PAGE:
Some of us can admit when we make little progress on our workout plan. The commitment and motivation to achieve is there, but we are not getting the results we hoped. We feel stuck. We know our regime needs a little tweaking, but we are not sure where.
We may plan to eat healthier. We may plan to lose 20 pounds. We may plan to do a Tough Mudder. These are all wonderful aspirations, but for some reason when we get started, we get lost along the way and never achieve our ultimate goal.
As a psychotherapist, I often tell my clients that if we manage our health or private life like our work-life, we are likely to see improvement in both areas. Successful businesses take an end-goal such as losing 20 pounds, let's say, and break it down into smaller tasks, goal markers, or metrics.
Doran (1981) created the "S.M.A.R.T. way to manage to management goals and objectives." S.M.A.R.T. is an acronym for the management considerations of specific, measurable, attainable, realistic, and timely. There is some variation, but I have found them to generally drive at the same principles. Research suggests that when businesses can refine their goals to fit this criteria, there will be a better outcome overall. I believe this method is beneficial for personal fitness goals as well.
I often work with individuals struggling with anxiety. I find that when we think of the overall goal, in this case to stop anxiety, we feel more overwhelmed. However, if we can first reflect on the issue and then form a strategy, we are more likely to feel a sense of accomplishment and decrease some of those anxious feelings. We tackle the problem head-on with better understanding and a plan. So let's see how this can help with a fitness plateau.
Suppose you want to lose 20 pounds. You’ve lost 10 pounds so far, but cannot get beyond that. In S.M.A.R.T. fitness management, you would consider the following:
Specific: What do you wish to do? The more specific your answer, the better. If your goal is too broad, the likelihood of identifying ways for success is more difficult. In this case, you want to lose the last 10 pounds. To be more specific, you could narrow your goal down to making nutritional changes.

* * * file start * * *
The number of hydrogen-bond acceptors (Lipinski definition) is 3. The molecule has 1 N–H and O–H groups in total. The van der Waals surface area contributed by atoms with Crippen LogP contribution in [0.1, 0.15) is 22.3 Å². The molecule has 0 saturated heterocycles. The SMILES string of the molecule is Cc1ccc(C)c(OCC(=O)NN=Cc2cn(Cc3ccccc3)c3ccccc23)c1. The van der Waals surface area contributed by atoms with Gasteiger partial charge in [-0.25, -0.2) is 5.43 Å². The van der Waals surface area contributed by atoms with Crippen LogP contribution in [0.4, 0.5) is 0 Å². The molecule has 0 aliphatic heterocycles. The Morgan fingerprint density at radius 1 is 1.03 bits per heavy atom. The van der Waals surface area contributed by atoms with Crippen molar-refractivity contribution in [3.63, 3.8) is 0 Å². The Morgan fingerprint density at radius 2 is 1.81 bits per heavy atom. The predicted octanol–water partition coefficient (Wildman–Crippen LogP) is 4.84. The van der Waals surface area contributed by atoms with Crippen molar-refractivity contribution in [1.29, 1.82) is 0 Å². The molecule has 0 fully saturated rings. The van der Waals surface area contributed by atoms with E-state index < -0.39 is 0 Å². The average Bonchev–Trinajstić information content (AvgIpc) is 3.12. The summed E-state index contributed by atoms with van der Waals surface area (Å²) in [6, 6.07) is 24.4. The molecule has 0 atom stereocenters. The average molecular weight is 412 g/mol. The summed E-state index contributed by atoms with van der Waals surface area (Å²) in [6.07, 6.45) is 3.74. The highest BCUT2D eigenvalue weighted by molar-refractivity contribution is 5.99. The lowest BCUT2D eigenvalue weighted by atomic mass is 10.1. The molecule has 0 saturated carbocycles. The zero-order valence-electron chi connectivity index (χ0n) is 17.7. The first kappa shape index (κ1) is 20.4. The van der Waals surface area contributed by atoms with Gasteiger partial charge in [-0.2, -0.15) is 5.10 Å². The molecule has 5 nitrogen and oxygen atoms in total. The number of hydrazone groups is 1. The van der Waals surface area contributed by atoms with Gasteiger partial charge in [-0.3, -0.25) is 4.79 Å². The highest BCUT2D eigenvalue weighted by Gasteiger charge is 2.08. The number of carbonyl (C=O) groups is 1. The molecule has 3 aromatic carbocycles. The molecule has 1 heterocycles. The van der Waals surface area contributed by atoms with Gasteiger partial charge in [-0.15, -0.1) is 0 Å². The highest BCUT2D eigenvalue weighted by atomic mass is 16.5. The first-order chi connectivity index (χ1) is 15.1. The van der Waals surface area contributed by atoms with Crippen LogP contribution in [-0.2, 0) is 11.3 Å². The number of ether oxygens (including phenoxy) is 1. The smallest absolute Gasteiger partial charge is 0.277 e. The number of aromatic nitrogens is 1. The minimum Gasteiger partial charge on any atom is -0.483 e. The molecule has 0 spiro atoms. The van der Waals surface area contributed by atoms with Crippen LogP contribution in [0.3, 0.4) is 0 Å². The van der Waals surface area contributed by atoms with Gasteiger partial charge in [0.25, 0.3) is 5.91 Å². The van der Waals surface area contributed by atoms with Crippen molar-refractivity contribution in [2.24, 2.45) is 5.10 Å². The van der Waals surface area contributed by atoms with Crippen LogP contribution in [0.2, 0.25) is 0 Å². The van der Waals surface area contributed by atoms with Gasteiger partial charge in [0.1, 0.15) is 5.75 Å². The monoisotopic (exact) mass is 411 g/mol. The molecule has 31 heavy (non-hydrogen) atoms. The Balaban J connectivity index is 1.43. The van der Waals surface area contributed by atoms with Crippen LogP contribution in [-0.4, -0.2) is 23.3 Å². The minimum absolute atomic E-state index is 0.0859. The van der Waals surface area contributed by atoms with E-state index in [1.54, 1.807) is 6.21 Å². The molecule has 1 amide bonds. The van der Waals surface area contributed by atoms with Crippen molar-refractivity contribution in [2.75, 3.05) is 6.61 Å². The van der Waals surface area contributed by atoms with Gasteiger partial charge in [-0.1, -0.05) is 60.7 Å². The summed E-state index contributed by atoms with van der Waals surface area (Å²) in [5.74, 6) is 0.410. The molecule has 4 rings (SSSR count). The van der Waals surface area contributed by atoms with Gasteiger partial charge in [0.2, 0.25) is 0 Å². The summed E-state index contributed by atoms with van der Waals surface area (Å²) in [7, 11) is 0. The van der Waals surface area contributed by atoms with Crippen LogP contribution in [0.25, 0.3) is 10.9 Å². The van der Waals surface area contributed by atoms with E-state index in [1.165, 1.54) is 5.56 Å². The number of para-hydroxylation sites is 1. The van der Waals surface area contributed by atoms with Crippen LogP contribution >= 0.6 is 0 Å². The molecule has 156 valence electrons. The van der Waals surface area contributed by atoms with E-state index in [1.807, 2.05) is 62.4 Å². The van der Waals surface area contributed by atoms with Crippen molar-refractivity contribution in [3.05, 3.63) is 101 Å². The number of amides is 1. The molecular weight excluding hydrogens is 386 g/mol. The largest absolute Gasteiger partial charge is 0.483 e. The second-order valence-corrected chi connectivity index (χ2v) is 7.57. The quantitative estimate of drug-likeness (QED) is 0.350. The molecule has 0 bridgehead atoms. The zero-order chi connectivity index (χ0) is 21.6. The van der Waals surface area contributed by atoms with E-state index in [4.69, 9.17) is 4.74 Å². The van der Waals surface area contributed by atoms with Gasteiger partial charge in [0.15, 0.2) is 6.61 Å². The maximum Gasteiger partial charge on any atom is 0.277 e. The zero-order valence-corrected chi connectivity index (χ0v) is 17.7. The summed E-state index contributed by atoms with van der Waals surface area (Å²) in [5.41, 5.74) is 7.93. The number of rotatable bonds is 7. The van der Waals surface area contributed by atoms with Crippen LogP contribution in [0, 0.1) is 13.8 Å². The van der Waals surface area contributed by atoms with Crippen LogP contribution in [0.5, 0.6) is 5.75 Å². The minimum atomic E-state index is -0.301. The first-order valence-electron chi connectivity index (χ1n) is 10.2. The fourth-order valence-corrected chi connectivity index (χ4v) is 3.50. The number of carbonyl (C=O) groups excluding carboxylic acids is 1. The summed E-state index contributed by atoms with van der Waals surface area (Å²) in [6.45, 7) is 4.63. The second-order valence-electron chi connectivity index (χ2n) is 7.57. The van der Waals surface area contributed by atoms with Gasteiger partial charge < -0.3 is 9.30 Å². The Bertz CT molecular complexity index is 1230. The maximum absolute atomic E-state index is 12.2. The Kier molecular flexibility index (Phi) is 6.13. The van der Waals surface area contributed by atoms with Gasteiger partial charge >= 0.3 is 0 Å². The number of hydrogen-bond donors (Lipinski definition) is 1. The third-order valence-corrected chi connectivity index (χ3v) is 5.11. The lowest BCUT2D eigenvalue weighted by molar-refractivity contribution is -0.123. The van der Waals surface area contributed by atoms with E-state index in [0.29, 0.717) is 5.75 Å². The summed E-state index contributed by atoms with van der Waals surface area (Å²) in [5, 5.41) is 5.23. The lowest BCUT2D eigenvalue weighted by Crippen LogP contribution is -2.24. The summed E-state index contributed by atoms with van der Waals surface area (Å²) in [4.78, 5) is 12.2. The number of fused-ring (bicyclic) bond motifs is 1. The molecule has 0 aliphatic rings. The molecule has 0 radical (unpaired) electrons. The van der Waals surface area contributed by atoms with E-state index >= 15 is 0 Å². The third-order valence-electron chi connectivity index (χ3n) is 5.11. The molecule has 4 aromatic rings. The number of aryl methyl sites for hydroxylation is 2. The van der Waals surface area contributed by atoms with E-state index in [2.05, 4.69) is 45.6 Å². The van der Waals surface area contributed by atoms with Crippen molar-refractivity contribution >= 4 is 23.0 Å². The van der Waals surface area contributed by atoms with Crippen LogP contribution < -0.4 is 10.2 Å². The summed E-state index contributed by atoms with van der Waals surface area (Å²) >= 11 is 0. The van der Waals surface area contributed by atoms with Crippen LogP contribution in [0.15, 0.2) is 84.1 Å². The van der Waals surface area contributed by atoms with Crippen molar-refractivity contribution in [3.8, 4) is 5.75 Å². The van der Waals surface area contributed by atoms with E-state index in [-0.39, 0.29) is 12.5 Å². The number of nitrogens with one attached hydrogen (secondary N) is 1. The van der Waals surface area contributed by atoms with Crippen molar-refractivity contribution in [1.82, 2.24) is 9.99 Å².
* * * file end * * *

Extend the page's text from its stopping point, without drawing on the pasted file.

If you further self-reflect, you’ll find that you are getting good exercise in several times a week, but eating out for lunch seems to undermine your accomplishments.
Measurable: How do you know if you are getting closer to your goal? Can you measure the success? Don’t forget to determine when you want to reach your goal. You know that you want to lose 10 pounds by altering your diet, especially through your lunches at work.
Say you want to do this in 3 months. You can measure this in a few ways. First, use a scale to monitor your weight. Next, consider how many meals you eat out versus brown-bagging it. Some of you may need to consider if you want to cut cost as well as high calories. For the sake of being specific and simple, let’s focus on weight loss. So, you might decide to increase your consumption of fresh fruits and vegetables. You can start with swapping the french fries for a side-salad. Later, you can aim to graduate to a salad as the entree.
Attainable: Can your goal actually be achieved? Most would agree that increasing the proportion of fruits and vegetables as a way of losing 10 pounds in 3 months time can be done.
Realistic: (Some versions use the word relevant) Is your goal realistic? Is it realistic for someone to survive on plants and lose weight in 3 months? Yes. Is a plant-based diet a relevant or trending way to achieve weight loss? Yes.
Timely: Is this a good time of the year or time in your life to attempt such a feat? If you consider holidays, birthdays, and other special occasions, it may be easier to attempt your goal now rather than later.
The great thing about S.M.A.R.T. goals in fitness is that it keeps you focused. Once you successfully implement them in one area, you can use them in another. For example, once you achieve your weight loss, you can shift your focus to muscle definition.
S.M.A.R.T. goals could be used to help you strategize for the gym, or to help you make any new dietary changes. There are many great worksheets on the web to document each step of the way.
Erica is a psychotherapist and humanitarian aid coordinator who has a background in health psychology, global health, and addictions. She has over 16 years of counseling, teaching, and coaching experience. Erica has several masters degrees, is a licensed counselor, and has an addiction certification. She has worked with all ages in the US and abroad. Follow Erica on Twitter. Se habla español.
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